I read lots of environmental titles.  In the past few years, some of my favourites have been The World Without Us by Alan Weisman, The Geography of Hope by Chris Turner, and Waking The Frog by my friend and fearless climate change advocate Tom Rand.  Also, Adria Vasil’s Echolic Body and Echoholic Home are essential for anyone searching out the best Eco brands on the market.  We were thrilled to be included as one of Canada’s best salons – www.worldSALON.ca and best hair and skin lines – www.world.ca.

This past December, I was greatly moved by a panel discussion on the links between climate change and toxic pollution put on by Environmental Defence – www.environmental defence.ca.  On the panel were Roy Scranton, touring with his latest book – Learning to Die In The Anthropecene, and Bruce Lourie of Slow Death by Rubber Duck and Toxin Toxout infamy.  Roy Scranton, an Iraq war veteran, cut us to the quick with his personal story of   PTSD and patrolling the streets of Bagdad.  Once leaving the army, it is as if his stress disorder trasfers onto his anxiety about climate change – thus his piercing trope on the futility of turning our climate juggernaught around.  In a book review for Wreck Park, writer Pete Figler calls Learning to Die… “Like a bullet to the brain”.  Dale Johnson says “It cuts deeper than anything that has yet been written on the subject.”

Bruce Lourie and Rick Smith’s Toxin Toxout is a much lighter, but just as thought provoking work on the best detox therapies on the market.  In Slow Death By Rubber Duck, the two went under lock down for a period of time, exposing themselves to all sorts of “hidden” chemicals in food and personal care products – watching the levels of these chems climb dangerously high in their blood.  The obvious follow-up was to anylize which detoxes would be most effective in pulling these toxins out of the body – there were some surprising results.  I am still in awe of the fact that they used their own bodies to experiment on, like lab rats.  The chapter on organic food was extremely insightful.  I had no idea, for instance, that while the benefits of consuming organics are obvious, the farms themselves are responsible for removing huge amounts of greenhouse gasses from the atmosphere – this is what healthy soil does.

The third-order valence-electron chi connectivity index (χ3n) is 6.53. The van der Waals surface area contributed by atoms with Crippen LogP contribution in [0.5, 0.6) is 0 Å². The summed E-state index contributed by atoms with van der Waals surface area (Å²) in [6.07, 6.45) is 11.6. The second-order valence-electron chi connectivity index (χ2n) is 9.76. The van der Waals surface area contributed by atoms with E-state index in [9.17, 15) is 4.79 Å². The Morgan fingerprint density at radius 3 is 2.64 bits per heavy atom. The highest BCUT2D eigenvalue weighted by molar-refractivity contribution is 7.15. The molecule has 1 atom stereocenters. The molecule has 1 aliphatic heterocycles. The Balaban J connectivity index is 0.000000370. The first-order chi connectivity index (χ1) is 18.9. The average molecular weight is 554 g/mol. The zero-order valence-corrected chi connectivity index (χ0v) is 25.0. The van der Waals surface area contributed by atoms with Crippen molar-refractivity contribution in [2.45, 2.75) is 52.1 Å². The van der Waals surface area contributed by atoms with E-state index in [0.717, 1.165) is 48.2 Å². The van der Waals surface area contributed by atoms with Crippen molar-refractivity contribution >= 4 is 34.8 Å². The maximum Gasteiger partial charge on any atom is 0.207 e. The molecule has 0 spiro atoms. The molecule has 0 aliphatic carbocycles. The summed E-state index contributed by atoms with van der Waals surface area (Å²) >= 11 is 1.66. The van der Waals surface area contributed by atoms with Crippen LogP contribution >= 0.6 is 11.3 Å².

I highly recommend any one of these books for some heavier reading.  Two of my lighter faves are The Tiger, by John Vaillant and The Wave, by Susan Casey – enjoy!

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